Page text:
The American Land Title Association released the following statement today on the Consumer Financial Protection Bureau’s (CFPB) final rule for integrated mortgage disclosures.
The disclosures are required under the Truth in Lending Act (TILA) and Real Estate Settlement and Procedures Act (RESPA). A new Loan estimate will replace the current Good Faith Estimate and early Truth-in-Lending (TIL) disclosure, while a new Closing Disclosure will replace the HUD-1 Settlement Statement and the final TIL disclosure.
“We support the CFPB’s efforts to simplify the mortgage disclosures to help consumers better understand what they are purchasing when they are sitting at the closing table to buy a home,” said Michelle Korsmo, ALTA’s chief executive officer. “We are pleased that the CFPB has listened to industry professionals and provided an appropriate timeframe for implementation of this important rule. We applaud the CFPB for listening to our members and eliminating the ‘All In’ APR as it would not help consumers shop for a mortgage and could limit their settlement choices. Additionally, we appreciate the CFPB limiting possible closing delays after hearing concerns from industry regarding the three-day rule. Limiting the instances of delays in real estate transactions will help to ensure a positive experience for the consumer at the closing table. While the Bureau’s integrated forms make improvements in the way they provide information to the consumer, they fall short in their disclosure of title-related fees to consumers. Telling a consumer that owner’s title insurance is 'optional’ will mean that home buyers may be dissuaded from purchasing the same protection that lenders receive from a title insurance policy.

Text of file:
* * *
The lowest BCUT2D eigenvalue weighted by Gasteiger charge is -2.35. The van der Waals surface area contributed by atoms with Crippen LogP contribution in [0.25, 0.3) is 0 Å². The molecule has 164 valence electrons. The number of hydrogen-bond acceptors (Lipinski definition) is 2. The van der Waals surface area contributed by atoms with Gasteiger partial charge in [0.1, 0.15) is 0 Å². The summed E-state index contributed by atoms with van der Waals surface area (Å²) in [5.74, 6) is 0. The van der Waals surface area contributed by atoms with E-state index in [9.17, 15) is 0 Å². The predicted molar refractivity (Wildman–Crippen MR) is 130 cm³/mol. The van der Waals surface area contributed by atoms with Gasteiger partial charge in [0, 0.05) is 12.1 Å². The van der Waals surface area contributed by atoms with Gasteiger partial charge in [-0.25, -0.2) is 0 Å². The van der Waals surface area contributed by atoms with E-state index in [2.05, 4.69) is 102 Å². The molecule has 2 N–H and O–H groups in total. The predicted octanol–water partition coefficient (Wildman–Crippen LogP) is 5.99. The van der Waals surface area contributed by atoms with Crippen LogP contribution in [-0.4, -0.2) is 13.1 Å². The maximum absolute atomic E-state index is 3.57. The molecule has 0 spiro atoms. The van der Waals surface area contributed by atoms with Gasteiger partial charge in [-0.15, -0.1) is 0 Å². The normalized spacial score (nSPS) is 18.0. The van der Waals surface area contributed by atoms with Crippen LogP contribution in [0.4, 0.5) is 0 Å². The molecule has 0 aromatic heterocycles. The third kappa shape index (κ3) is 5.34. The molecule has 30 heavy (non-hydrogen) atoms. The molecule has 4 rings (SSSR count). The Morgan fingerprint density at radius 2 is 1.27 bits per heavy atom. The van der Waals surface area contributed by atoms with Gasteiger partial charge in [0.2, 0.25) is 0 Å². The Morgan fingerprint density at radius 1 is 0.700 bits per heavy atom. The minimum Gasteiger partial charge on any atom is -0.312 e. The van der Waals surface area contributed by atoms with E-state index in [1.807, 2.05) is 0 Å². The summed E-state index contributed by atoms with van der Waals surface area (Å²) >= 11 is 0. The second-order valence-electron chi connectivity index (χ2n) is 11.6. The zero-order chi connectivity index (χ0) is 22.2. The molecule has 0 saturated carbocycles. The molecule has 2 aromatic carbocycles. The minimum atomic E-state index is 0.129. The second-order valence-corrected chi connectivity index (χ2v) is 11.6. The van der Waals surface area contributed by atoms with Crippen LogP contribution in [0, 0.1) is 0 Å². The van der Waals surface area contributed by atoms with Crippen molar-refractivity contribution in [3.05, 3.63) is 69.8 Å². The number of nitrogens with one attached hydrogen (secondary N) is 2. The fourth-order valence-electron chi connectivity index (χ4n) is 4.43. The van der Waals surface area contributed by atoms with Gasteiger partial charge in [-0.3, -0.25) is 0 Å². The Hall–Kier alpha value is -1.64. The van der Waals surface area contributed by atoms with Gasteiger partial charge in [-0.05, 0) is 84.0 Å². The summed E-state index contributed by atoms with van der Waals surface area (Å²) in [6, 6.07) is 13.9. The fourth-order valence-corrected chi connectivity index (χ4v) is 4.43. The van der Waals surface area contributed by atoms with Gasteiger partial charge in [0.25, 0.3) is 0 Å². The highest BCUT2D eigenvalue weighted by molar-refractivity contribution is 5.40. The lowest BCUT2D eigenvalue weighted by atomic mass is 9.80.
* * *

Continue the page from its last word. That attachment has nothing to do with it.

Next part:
“ALTA has worked with the CFPB for nearly three years to assist in simplifying mortgage disclosures for consumers. Implementation of this regulation will cost small businesses in every community thousands of dollars in software upgrades, training and business integration. We hope that these new forms make the home buying process more transparent and provide a better experience throughout the real estate transaction. In the coming weeks, ALTA will work with the CFPB to develop education and training for implementation and compliance for the industry. We encourage all ALTA members to visit our blog at http://blog.alta.org for more information about this regulation.”
For more information, please visit www.alta.org.
The American Land Title Association, founded in 1907, is a national trade association representing nearly 4,800 title insurance companies, title agents, independent abstracters, title searchers, and attorneys. ALTA members conduct title searches, examinations, closings, and issue title insurance that protects real property owners and mortgage lenders against losses from defects in titles.